Treating Degenerative Arthritis with Diet and Nutritional Supplements


Degenerative arthritis, also known as osteoarthritis, occurs from normal wear and tear on your joints, as well as injury or genetics. Some details of this disease appear in another article on this website but this one focuses on the importance of diet and the risks of supplements, both of which affect the health of your joints.


The old proverb, "you are what you eat" is quite true, as people who eat healthy often feel better and have less medical problems whereas those who indulge regularly and are overweight tend to have a lower sense of well-being and are at a higher risk for developing multiple health conditions. Malnourishment is also a contributing factor to health problems and this can occur even if you eat a lot because you may not be consuming the right foods.

Scientific studies show that if you eat a diet high in fruits and vegetables, which simultaneously allows you to lose or maintain a healthy weight, you are less likely to have arthritis. Additionally, if you already have arthritis but change your eating habits, your symptoms are likely to subside and you can slow down the progress of degenerative arthritis.

In other studies, scientists found that two compounds, glucosamine and chondroitin, both of which are building blocks for cartilage, could help to alleviate moderate to severe arthritic symptoms. You can increase your dietary levels of glucosamine by eating shellfish, such as lobsters and crabs, though you can also opt for raw parsley and spinach if you are allergic to shellfish. As for chondroitin, you can only obtain this as a supplement, unless you are open to eating shark cartilage.

Changing your eating habits can be challenging, especially if you are trying to consume foods you do not like, such as raw spinach and parsley. One trick that seems helpful is to invest in a juicer, a small kitchen appliance that allows you to make healthy, tasty beverage concoctions. If you combine foods you do not like with ones you do, like berries and bananas, you do not taste the less favored produce, thus enabling you to consume foods that are good for your degenerative arthritis.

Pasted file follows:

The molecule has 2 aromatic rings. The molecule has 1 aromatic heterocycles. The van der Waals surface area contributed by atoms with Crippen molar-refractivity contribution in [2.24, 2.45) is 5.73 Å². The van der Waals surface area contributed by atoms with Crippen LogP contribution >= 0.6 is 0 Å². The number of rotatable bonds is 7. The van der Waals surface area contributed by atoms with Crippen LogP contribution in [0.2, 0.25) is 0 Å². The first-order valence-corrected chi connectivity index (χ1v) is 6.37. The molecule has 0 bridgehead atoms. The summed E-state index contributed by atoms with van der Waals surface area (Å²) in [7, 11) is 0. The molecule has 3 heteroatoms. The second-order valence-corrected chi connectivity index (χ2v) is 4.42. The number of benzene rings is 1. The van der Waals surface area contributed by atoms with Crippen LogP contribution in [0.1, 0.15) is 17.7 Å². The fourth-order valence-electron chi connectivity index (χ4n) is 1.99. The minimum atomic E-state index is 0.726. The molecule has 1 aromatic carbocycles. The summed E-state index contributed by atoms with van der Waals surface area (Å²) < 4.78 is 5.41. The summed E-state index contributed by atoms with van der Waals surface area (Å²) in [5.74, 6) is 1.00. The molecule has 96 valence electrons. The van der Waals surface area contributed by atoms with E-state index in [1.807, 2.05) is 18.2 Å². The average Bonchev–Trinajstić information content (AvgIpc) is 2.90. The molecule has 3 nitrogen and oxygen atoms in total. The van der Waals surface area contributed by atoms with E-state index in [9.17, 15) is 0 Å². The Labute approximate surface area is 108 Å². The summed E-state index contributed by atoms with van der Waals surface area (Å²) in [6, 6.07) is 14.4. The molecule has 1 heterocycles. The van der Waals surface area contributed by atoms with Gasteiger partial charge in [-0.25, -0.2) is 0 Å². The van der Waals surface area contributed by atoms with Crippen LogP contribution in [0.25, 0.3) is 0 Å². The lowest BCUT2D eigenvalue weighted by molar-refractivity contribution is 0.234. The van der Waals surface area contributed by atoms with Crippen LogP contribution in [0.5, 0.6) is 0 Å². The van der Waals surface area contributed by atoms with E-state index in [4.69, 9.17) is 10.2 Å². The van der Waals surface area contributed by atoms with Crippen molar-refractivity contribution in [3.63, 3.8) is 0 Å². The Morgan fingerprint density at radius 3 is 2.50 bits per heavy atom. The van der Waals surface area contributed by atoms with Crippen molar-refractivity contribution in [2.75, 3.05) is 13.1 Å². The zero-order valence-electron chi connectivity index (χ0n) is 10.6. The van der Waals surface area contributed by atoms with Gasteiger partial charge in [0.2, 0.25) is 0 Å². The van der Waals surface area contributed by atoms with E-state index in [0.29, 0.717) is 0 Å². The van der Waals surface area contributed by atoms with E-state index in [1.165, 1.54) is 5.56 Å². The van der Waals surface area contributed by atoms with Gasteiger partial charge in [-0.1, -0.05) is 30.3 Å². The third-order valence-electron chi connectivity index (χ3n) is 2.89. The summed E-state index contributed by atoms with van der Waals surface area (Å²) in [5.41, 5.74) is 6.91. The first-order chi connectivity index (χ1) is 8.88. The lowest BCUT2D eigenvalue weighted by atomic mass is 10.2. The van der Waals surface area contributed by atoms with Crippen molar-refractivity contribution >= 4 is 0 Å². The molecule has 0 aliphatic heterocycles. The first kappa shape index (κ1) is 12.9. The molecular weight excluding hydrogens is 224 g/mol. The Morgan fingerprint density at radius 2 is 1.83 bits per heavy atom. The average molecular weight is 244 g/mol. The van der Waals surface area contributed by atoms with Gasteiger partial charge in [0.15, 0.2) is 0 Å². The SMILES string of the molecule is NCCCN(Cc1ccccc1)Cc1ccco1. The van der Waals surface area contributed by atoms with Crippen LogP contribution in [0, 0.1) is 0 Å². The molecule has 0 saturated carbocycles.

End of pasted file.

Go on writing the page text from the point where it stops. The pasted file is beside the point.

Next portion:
If you are like most people, you may think there are no risks to taking supplements, which is the alternative option if you cannot eat shellfish, hate spinach and refuse to eat shark cartilage. However, this is a very common misconception and in some cases, supplements really are not good.

For starters, a supplement is man-made, meaning it is not original and went through a series of processes that altered its natural state in order to become a supplement. Depending on the product and the process, the original benefits may no longer exist or be so minimal, you need to consume high doses of the supplement to counteract the symptoms of your degenerative arthritis.

Supplements may also pose a risk if you take too much, as your body does not eliminate waste as quickly as you consume food. If you eat something right now, it takes three days to go through your stomach and get to the beginning of the intestines, making the average time of digestion to elimination five to seven days.

During this time, the byproducts of whatever you are consuming can build up, resulting in illness or, if taken for a long time, which is typical in the treatment of degenerative arthritis, serious bodily damage.

In the case of glucosamine, a product derived from shellfish, you may be prone to an allergic reaction or be putting yourself at risk for developing diabetes. Gluco means sugar and amine refers to protein, but in combination, this compound has ten times the effect of regular glucose on the body.

In other words, your body has to work harder to get rid of glucosamine, thus wearing out the pancreas, increasing insulin resistance and leading to the destruction of cells that produce insulin, all of which ultimately lead to diabetes.

Furthermore, the combination of sugar and protein causes the protein to become sugar coated, preventing proper break down and leaving the body with less of this important nutrient.

Much like a drug, you may take a supplement to eliminate your degenerative arthritis, but in the end, could develop another health problem. The best solution, eat healthy, look into natural ways of alleviating pain and work with your doctor or a physical therapist to create an exercise plan.

Joints Often Affected by Degenerative-type Arthritis

Knee Arthritis - occurs when the cartilage of the knee wears away and the bones begin to rub against each other causing pain and swelling.

Hip Arthritis - occurs when the cartilage of the knee wears away and the bones begin to rub against each other causing pain and swelling.

Spinal Arthritis - the cartilage breaks down, the spaces between vertebras narrow and sometimes form bone spurs.

Hand Arthritis - Due to the deterioration of the diseased joints in your hand, wrist or fingers, your bone could begin to rub against other connecting bones.

Neck Arthritis - also referred to as Cervical Spondylosis, may just feel like a pain in the neck.

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